For more information, see the International Code Council website.

Standard Residential Plumber: The International Code Council's National Contractor Trades Examination Program is an.

For more information, see the International Code Council website.

Certified Housing Code Official: Exams Required: Property Maintenance & Housing Inspector, Examination, Technology Examination, Legal and Management Examination.

For more information, see the International Code Council website.

Standard Residential Electrician: The International Code Council's National Contractor Trades Examination Program is an independent testing program designed to provide licensing agencies with information regarding.

For more information, see the International Code Council website.

Electrical & Instrumentation Pipeline Technician: Topics covered on exam include: Pipeline E & I Safety, Electrical Theory & General Knowledge, Inspect Test and Calibrate Pressure Switches and Transmitters, Test Overfill Protective Devices, Inspect and Calibrate Overfill Protective Devices, Verify or Set Protection Parameters for Programmable Controllers and/or other Instrumentation Control Loops, Actuator/Operator Adjustment, CPM Leak Detection, Maintain Fixed Gas Detection Equipment.

For more information, see the National Center for Construction Education and Research website.

Bridge Safety Inspection: This certification program was designed for engineering technicians engaged in the inspection of existing bridges in order to determine their physical condition, maintenance needs, and potential hazards.

For more information, see the National Institute for Certification in Engineering Technologies website.

Construction Code Inspectors : This is a 2 hour, open book 50 question multiple choice exam.

For more information, see the Prometric website.

Accredited Marine Surveyor : Our Accredited Marine Surveyor® (AMS®) members must have a minimum of 5 years experience and must pass a written examination by our testing committee in order to earn his or her AMS® credential.

For more information, see the Society of Accredited Marine Surveyors website.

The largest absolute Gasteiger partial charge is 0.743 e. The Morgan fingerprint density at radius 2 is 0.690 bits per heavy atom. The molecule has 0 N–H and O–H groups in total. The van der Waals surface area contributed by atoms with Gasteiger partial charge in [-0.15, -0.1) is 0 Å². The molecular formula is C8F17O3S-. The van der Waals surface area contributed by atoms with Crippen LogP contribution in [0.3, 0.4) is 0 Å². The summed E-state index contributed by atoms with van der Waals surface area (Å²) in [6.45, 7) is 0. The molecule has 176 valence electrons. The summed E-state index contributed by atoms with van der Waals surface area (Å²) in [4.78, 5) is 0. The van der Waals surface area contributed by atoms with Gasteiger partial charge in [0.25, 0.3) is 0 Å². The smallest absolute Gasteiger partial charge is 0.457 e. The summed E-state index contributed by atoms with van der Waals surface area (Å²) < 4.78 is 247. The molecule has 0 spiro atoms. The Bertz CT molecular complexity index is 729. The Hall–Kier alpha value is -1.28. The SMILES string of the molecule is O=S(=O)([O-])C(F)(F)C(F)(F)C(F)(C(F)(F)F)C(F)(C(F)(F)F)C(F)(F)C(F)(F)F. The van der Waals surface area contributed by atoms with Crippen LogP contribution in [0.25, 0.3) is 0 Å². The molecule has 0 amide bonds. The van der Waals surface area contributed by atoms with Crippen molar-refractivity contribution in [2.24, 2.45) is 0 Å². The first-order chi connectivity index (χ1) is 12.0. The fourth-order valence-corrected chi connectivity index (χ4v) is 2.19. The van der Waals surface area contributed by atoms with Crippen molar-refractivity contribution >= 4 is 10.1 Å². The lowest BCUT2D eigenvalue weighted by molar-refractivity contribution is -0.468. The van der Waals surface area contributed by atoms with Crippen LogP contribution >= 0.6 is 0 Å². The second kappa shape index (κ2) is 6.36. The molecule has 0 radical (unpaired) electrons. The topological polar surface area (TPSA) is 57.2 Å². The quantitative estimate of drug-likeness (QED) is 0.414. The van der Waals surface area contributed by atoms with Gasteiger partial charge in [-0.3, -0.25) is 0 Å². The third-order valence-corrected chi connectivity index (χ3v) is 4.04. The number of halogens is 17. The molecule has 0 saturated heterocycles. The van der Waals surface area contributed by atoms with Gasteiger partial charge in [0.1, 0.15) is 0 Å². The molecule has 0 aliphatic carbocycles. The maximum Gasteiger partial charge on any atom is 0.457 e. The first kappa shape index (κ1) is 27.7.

LOCATION INFORMATION: Norman, Oklahoma

Norman, Oklahoma
Norman, Oklahoma photo by Okguy

Norman is located in Cleveland County, Oklahoma. It has a population of over 106,957, which has grown by 11.8% over the last ten years. The cost of living index in Norman, 84, is well below the national average. New single-family homes in Norman are priced at $184,600 on average, which is well above the state average. In 2008, five hundred sixteen new homes were built in Norman, up from four hundred nineteen the previous year.

The three big industries for women in Norman are educational services, health care, and accommodation and food services. For men, it is educational services, accommodation and food services, and construction. The average commute to work is about 21 minutes. More than 39.8% of Norman residents have a bachelor's degree, which is higher than the state average. The percentage of residents with a graduate degree, 16.6%, is higher than the state average.

The unemployment rate in Norman is 4.7%, which is less than Oklahoma's average of 7.1%.

The percentage of Norman residents that are affiliated with a religious congregation, 44.3%, is less than both the national and state average. Alameda Baptist Church, Alameda Church of Christ and All Welcome Victory Church are among the churches located in Norman. The largest religious groups are the Southern Baptist Convention, the Catholic Church and the United Methodist Church.

Norman is home to the Cerebral Palsy Institute and the Park on Main as well as Owen Field and Rotary Park. Shopping malls in the area include Colonial Estates Shopping Center, Anatole Shopping Center and Carriage Plaza Shopping Center. Visitors to Norman can choose from Ramada Days Inn, Montford Inn and Guest Inn - Norman for temporary stays in the area.